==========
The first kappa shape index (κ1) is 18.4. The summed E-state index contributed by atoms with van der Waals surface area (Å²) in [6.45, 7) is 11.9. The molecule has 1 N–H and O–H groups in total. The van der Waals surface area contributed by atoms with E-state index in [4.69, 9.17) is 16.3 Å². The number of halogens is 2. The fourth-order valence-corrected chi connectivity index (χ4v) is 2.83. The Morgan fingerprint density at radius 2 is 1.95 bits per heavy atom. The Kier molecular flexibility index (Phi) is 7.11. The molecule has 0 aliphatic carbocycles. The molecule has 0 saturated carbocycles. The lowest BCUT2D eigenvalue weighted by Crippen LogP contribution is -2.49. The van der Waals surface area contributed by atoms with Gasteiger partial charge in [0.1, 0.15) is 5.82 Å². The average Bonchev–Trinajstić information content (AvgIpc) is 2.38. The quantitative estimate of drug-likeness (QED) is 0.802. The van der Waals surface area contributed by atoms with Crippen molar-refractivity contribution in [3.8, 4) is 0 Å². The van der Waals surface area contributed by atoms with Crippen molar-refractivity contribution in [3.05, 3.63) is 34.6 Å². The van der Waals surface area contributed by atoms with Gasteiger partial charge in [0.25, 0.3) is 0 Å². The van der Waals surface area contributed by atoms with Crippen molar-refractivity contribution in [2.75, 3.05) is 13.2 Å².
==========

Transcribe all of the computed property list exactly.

The first kappa shape index (κ1) is 18.4. The summed E-state index contributed by atoms with van der Waals surface area (Å²) in [6.45, 7) is 11.9. The molecule has 1 N–H and O–H groups in total. The van der Waals surface area contributed by atoms with E-state index in [4.69, 9.17) is 16.3 Å². The number of halogens is 2. The fourth-order valence-corrected chi connectivity index (χ4v) is 2.83. The Morgan fingerprint density at radius 2 is 1.95 bits per heavy atom. The Kier molecular flexibility index (Phi) is 7.11. The molecule has 0 aliphatic carbocycles. The molecule has 0 saturated carbocycles. The lowest BCUT2D eigenvalue weighted by Crippen LogP contribution is -2.49. The van der Waals surface area contributed by atoms with Gasteiger partial charge in [0.1, 0.15) is 5.82 Å². The average Bonchev–Trinajstić information content (AvgIpc) is 2.38. The quantitative estimate of drug-likeness (QED) is 0.802. The van der Waals surface area contributed by atoms with Crippen molar-refractivity contribution in [3.8, 4) is 0 Å². The van der Waals surface area contributed by atoms with Crippen molar-refractivity contribution in [3.05, 3.63) is 34.6 Å². The van der Waals surface area contributed by atoms with Gasteiger partial charge in [0.25, 0.3) is 0 Å². The van der Waals surface area contributed by atoms with Crippen molar-refractivity contribution in [2.75, 3.05) is 13.2 Å².